- Completion of a 200-level course in the CHS Major.
This is an advanced undergraduate course on theories and practices of the political. We examine a range of thinkers who have discussed concepts and processes central to political life. Among them are notions of passion, subjection, voice, conspiracy, retribution, disruption, and silence. We also analyze how politics actually unfolds, using historical and ethnographic writings on everything from everyday practices to national rituals.
The course material ranges from anthropology to political philosophy, and is comparative, drawing on societies across time and space. Our focus is on politics understood as
narratives and practices encompassing the body, law, statecraft, popular history, sexuality, and cultural tradition. The close and mutually reinforcing link between theory and practice is emphasized – how not only thinkers frame processes, but social actors themselves generate and use ideas for political outcomes.
Students taking this course will become better proficient at humanistic and social science analysis. They will learn some of the more advanced vocabulary of fields including anthropology, history, and philosophy. Throughout the course, students will write weekly reflections, as part of a course portfolio, to hone their reading comprehension and interpretation skills. A final paper will allow students to apply theories to real-life examples.
Timetables for courses offered at Leiden University College in 2022-2023 will be published on this page of the e-Prospectus.
Mode of instruction
This course utilizes audio podcasts and in-person seminars and has two interrelated components. First, for the first session of each week, students shall study the course readings, the instructor’s podcast, and set of thematic questions. Second, the instructor will facilitate an interactive seminar. The weekly podcast provides context, highlights key concepts, shows different disciplinary approaches, and applies textual ideas to our world. Listening to the podcast, reflecting on the thematic questions, and conducting the weekly readings is critical for students to write their weekly reflection, due 24 hours before the second session each week.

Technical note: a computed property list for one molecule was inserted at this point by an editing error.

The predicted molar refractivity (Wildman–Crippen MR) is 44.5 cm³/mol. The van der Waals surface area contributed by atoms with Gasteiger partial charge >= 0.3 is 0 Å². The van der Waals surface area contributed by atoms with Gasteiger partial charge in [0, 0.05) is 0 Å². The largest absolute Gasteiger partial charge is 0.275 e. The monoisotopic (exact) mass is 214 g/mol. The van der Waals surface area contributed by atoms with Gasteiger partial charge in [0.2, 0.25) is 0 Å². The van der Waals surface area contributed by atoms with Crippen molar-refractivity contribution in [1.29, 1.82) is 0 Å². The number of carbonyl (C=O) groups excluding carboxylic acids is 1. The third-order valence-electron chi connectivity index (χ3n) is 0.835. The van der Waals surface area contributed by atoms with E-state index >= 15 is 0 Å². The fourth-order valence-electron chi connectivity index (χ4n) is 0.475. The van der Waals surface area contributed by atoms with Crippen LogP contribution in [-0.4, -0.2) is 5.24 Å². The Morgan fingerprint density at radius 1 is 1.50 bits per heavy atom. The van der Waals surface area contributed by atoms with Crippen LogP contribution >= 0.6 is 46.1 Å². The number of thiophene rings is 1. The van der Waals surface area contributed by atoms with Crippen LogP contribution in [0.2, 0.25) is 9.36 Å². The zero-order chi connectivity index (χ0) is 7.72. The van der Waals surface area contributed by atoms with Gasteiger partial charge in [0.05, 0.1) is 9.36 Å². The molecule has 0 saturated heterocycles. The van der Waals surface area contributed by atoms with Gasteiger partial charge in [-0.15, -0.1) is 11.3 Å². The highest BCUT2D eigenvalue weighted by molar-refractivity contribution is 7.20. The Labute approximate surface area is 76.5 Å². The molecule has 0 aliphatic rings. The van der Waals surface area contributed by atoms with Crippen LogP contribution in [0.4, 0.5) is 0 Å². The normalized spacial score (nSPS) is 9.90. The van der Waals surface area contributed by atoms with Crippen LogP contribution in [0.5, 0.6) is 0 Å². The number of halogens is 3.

The seminars are devoted to deeper analysis of the assigned weekly texts. Each of the assigned texts introduces students to varied forms of analysis and argumentation in making sense of humans in their moral, social, and political aspects.
Students are assessed on different parameters that correspond to discrete learning aims.
First, the learning aim of reading comprehension and critical understanding is assessed through a portfolio of weekly reflections from Weeks 1-7. This portfolio of reflections is worth 40% of the overall grade. Each reflection will be on the week’s texts and are to be submitted 24 hours before the second session of the week. These reflections have two components: first, a close reading of the weekly readings, which shows awareness of the author’s argument and reasoning, and second, your own analysis of their claims, and capacity to apply their ideas to today’s world.
Second, conceptual application and critical self-reflection is evaluated through a summary statement. Each student, by the end of Week 7, writes a reflection on their response to the course themes and texts, and evolution in thought. This statement is worth 20% of the final grade.
Third, a final essay judges analytical and interpretive capacities. It will respond to set questions on the course themes and is due in Reading Week. This is worth 40% of the overall grade. Students will formulate an argument, and empirically substantiate their position, using course materials.
There are no texts to purchase. Readings will be available to students once the course commences.
Courses offered at Leiden University College (LUC) are usually only open to LUC students and LUC exchange students. Leiden University students who participate in one of the university’s Honours tracks or programmes may register for one LUC course, if availability permits. Registration is coordinated by the Education Coordinator, firstname.lastname@example.org.
Dr. Ajay Gandhi, email@example.com